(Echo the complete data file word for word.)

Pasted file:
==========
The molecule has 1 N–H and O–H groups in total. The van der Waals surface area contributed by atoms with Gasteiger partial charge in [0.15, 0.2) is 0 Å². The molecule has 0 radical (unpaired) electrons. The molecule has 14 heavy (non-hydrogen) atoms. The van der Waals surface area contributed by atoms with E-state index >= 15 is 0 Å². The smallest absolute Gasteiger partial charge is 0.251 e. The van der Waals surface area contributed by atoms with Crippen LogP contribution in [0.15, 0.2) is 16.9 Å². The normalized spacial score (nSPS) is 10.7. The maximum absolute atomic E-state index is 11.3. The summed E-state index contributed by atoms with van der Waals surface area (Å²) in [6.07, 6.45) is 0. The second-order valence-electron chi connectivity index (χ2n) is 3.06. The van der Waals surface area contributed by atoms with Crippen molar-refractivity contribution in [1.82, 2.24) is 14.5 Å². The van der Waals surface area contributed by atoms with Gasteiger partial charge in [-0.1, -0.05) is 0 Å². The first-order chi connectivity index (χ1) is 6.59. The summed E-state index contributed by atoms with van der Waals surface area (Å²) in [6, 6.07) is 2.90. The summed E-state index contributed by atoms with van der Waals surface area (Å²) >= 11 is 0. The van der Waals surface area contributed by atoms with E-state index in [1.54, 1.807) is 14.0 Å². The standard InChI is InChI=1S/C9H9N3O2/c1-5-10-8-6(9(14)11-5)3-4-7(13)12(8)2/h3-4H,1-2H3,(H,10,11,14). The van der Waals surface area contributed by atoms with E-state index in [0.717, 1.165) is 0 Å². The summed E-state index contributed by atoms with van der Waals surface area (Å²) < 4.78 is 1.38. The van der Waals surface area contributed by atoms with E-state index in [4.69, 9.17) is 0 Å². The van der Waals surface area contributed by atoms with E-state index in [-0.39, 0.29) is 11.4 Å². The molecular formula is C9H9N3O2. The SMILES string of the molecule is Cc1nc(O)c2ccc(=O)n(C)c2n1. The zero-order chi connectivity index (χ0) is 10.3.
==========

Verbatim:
The molecule has 1 N–H and O–H groups in total. The van der Waals surface area contributed by atoms with Gasteiger partial charge in [0.15, 0.2) is 0 Å². The molecule has 0 radical (unpaired) electrons. The molecule has 14 heavy (non-hydrogen) atoms. The van der Waals surface area contributed by atoms with E-state index >= 15 is 0 Å². The smallest absolute Gasteiger partial charge is 0.251 e. The van der Waals surface area contributed by atoms with Crippen LogP contribution in [0.15, 0.2) is 16.9 Å². The normalized spacial score (nSPS) is 10.7. The maximum absolute atomic E-state index is 11.3. The summed E-state index contributed by atoms with van der Waals surface area (Å²) in [6.07, 6.45) is 0. The second-order valence-electron chi connectivity index (χ2n) is 3.06. The van der Waals surface area contributed by atoms with Crippen molar-refractivity contribution in [1.82, 2.24) is 14.5 Å². The van der Waals surface area contributed by atoms with Gasteiger partial charge in [-0.1, -0.05) is 0 Å². The first-order chi connectivity index (χ1) is 6.59. The summed E-state index contributed by atoms with van der Waals surface area (Å²) in [6, 6.07) is 2.90. The summed E-state index contributed by atoms with van der Waals surface area (Å²) >= 11 is 0. The van der Waals surface area contributed by atoms with E-state index in [1.54, 1.807) is 14.0 Å². The standard InChI is InChI=1S/C9H9N3O2/c1-5-10-8-6(9(14)11-5)3-4-7(13)12(8)2/h3-4H,1-2H3,(H,10,11,14). The van der Waals surface area contributed by atoms with E-state index in [0.717, 1.165) is 0 Å². The summed E-state index contributed by atoms with van der Waals surface area (Å²) < 4.78 is 1.38. The van der Waals surface area contributed by atoms with E-state index in [4.69, 9.17) is 0 Å². The van der Waals surface area contributed by atoms with E-state index in [-0.39, 0.29) is 11.4 Å². The molecular formula is C9H9N3O2. The SMILES string of the molecule is Cc1nc(O)c2ccc(=O)n(C)c2n1. The zero-order chi connectivity index (χ0) is 10.3.